SCRUTINY | Conductor And Soloist Try The Soft Sell With The TSO

By Arthur Kaptainis on June 4, 2016

Toronto Symphony’s Daphnis et Chloé fulfills expectations with soloist Pekka Kuusisto and conductor Juanjo Mena.

Pekka Kuusisto, Juanjo Mena (Photo Emma Badame)
Pekka Kuusisto, Juanjo Mena (Photo Emma Badame)

Toronto Symphony Orchestra with Juanjo Mena (conductor), Pekka Kuusisto (soloist) and The Toronto Mendelssohn Choir at Roy Thomson Hall. 

Expectation and fulfillment: We get a bit of each every day, and giant helpings whenever an orchestra like the Toronto Symphony programs Ravel’s Daphnis et Chloé as a complete ballet. This score is languorous and lavish in equal measure, and if the first of two performances in Roy Thomson Hall under the baton of Juanjo Mena was a little heavy on the languor, the emphatic moments had their properly fulfilling effect.

This was a technically accomplished account, with distinguished individual contributions, above all from the luminous flute of Nora Shulman in the Pantomime section of Part 3. Everywhere the soundscape was clear, if not always sensuous. There were added layers from the Toronto Mendelssohn Choir, which perhaps could have played a larger role in the great climax of Daybreak.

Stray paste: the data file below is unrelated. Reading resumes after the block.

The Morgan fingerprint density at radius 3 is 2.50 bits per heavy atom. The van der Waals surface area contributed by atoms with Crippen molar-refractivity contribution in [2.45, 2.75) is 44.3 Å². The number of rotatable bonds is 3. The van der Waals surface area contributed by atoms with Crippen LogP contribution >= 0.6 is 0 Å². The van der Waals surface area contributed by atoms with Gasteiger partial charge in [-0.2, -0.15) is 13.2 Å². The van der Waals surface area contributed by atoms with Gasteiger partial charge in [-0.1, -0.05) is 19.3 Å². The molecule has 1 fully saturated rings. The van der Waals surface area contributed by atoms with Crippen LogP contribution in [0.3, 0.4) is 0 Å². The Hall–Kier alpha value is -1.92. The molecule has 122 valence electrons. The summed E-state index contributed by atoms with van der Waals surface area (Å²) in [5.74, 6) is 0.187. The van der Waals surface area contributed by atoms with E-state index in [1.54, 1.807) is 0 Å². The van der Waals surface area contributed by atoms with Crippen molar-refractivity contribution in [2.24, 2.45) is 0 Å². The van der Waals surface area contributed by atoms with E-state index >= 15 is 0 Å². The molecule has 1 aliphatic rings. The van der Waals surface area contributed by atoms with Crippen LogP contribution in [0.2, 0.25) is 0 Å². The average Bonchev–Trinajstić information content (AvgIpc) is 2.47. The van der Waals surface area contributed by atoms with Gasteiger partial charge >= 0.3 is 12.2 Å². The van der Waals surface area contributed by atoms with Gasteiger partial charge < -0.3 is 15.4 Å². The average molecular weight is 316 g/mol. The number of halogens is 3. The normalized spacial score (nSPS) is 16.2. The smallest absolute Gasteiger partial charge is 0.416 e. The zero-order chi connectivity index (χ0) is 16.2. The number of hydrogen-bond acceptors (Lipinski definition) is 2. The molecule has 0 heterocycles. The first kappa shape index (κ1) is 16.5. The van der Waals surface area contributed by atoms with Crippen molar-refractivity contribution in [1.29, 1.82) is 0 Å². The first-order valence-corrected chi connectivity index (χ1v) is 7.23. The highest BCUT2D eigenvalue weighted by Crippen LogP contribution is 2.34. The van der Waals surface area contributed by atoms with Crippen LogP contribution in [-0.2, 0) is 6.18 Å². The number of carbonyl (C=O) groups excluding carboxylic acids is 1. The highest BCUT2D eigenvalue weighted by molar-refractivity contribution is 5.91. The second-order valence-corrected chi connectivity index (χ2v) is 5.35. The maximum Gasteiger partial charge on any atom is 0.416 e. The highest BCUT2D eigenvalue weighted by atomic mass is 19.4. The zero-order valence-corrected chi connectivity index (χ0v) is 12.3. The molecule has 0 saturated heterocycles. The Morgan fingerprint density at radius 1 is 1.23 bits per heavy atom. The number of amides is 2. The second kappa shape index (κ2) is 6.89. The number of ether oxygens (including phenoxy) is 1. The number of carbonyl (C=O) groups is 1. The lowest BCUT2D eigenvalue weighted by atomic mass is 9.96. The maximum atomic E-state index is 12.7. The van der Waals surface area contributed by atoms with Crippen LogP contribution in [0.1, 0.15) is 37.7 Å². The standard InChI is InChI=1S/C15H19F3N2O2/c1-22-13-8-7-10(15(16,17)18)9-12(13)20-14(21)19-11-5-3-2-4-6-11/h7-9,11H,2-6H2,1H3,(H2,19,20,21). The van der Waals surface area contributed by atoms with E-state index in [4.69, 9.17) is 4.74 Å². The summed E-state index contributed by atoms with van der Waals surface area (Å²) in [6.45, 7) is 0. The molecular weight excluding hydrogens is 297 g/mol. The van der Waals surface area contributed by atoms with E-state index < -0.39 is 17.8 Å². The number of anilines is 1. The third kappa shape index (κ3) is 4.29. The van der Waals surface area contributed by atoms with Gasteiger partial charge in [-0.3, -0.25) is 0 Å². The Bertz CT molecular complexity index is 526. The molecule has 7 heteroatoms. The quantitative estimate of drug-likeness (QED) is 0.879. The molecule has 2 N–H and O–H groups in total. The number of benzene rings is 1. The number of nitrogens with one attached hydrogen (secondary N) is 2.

One imagistic highlight was the incursion of brass instruments (successfully impersonating menacing pirates) on the soft wordless chorus of Part 2. Yet I must report on a few sleepy patches in Part 1 and Mena’s tendency here and there (with his long wingspan) to stretch the tempo and lower the volume more than was necessary or advisable. Even the opening was hard to detect amid the coughs of a few unpaid supernumeraries in the (rather small) crowd.

Pekka Kuusisto (Photo: Emma Badame)
Pekka Kuusisto (Photo: Emma Badame)

Before intermission, we heard Carl Nielsen’s Violin Concerto with Pekka Kuusisto in the title role. This Danish composer’s style is fundamentally boisterous, but both soloist and conductor seemed determined to make a delicate thing of the score. There were notable moments of introspection (and fine tone) in the cadenza of the finale (the only movement with a truly self-perpetuating tune). Mena evoked rich textures. All the same, the performance seemed out of step with the extraversion of the music. 

Not that the audience shared my reservations. Robust applause led to a modest Bach invention played in tandem with principal cello Joseph Johnson. The program began with the brief but evocative Intermezzo from Enrique Granados’s Goyescas, which featured soulful work by the cellos in the early going.

Broadcaster Tom Allen led an onstage introduction to Daphnis that included an interview of Mena, a native of the Basque Country who is convinced that the music of this region inspired Ravel’s off-kilter time signatures. All this was interesting, but a clearer rendering in the program of the narrative elements of the ballet (in a sufficiently illuminated hall) would have been an even better aid to pleasure and comprehension.


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